Deleuze and Guattari’s delirium-centred dream analysis doesn’t ask what the wolves in the tree mean, but what does this distribution of wolves on that plane tell us about the boy’s state of mind? How is it working? We can observe that his mental topography and physical geography are at odds with one another. He is an insider where he is not and an outsider where he is. His feet are in one place and his head another. What Deleuze and Guattari describe as becoming-wolf is precisely this process of leaving one formation where one is an insider for another—we become-wolf to the extent that we start to feel like outsiders in human company and insiders in the company of wolves who’ve taken up residence in our heads. The wolves mark the limit-point of our present state of “humanity;” they are the point beyond which we are no longer the same person. This affinity does not imply that one identifies with wolves, or feels in any way wolf-like (which is why the designation “Wolf-Man” is really an abuse). The space of the dream appears vast and unlimited, but in reality it is a closed system, a regime of signs—it cannot admit any changes of detail without it changing the whole. A trace of blood, a swirling leaf, tracks in the snow, even the smallest detail alters everything. But rather than continue to think of it in pathological terms, I want to shift the discussion back to the schizoanalysis of cinema by viewing it, experimentally, as a film image. I have said that the royal road for schizoanalysis is the delirium not the dream, so it may appear that I’m going back on my word by focusing on this example. However I think there is good reason to plead that this is a special case of a dream which has the quality of a delirium, or as it might also be said with some justice, a delirium that took the form of a dream. As Freud (1990, pp. 263-264) notes, the dream has a “lasting sense of reality” which the Wolf-Man himself seemed to think deserved notice. Freud takes this as his starting point because according to his experience this indicates that the dream recollects in its own uniquely transfigured way some real event. We may simply say that in the manner of all deliriums it felt real to the Wolf-Man—the wolves were in his head; they were alive to him, and whether or not they sprang from the pages of half-remembered fairy tales they clearly had more substance, more flesh and blood, than mere figments of a dream. [9]

It will be recalled that the cinematic regime consists of the following four dynamic elements (these elements are realised through the agencies of framing, shot and montage, which I will deal with in more detail in a moment):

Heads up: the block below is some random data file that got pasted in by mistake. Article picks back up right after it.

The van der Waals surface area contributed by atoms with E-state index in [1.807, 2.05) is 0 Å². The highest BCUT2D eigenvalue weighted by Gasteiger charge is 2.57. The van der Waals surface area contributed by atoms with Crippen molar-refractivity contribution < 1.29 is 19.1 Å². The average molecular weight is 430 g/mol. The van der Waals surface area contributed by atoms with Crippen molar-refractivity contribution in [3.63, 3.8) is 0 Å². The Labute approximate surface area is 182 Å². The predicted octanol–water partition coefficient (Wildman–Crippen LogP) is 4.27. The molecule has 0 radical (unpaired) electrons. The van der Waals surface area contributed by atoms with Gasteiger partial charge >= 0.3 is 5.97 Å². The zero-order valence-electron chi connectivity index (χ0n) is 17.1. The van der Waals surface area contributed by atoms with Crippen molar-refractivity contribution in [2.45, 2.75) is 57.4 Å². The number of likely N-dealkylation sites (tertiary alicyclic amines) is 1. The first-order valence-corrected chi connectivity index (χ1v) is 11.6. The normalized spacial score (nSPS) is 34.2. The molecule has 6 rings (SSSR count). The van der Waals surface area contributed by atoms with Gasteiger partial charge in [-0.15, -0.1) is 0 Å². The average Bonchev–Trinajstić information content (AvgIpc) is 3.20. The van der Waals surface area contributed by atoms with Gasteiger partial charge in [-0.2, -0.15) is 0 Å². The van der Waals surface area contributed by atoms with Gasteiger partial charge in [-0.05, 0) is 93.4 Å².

1. description;

  2. the relation between the real and the imaginary;

  3. narration;

  4. truth.

What is crucial concerning description, Deleuze (1989, p. 126) says, is whether or not the setting stands for a “supposedly pre-existing reality” or creates its own reality or realities, which constantly give way to other realities that “contradict, displace, or modify the preceding ones.” It is clear that Freud treats it as belonging to the first type, what Deleuze calls the organic regime, which implies that the reality of the dream comes from the outside, whereas Deleuze and Guattari categorise it as belonging to the second type, namely the crystalline regime, which means the reality of the dream is at once self-generating and unstable. The dream doesn’t occur in his bedroom, but a bedroom, and as the window opens—which it does all by itself—the room itself seems to change nature: it is no longer a bedroom looking out on a frosty landscape in which there stands a tree with wolves on it, but rather, impossibly enough, a bedroom in a frosty landscape in which there stands a tree with wolves on it. If it looked like his bedroom to begin with it was sheerly a matter of habit. Turning more directly to Deleuze’s work on cinema, we may observe that the Wolf-Man’s passivity is consistent, too, with the crystalline regime, which Deleuze says is the cinema of the seer [voyant] not the agent [actant]: he doesn’t react to his situation, he records it. His situation “outstrips his motor capacities on all sides,” and, as Deleuze (1989, p. 3) puts it, “makes him see and hear what is no longer subject to the rules of a response or an action.” His situation is patently that of the child, which as Deleuze notes was of central importance to the development of neo-realism because in his or her motor helplessness the child is astute watcher and listener of what goes on around them. The child absorbs the world. [10]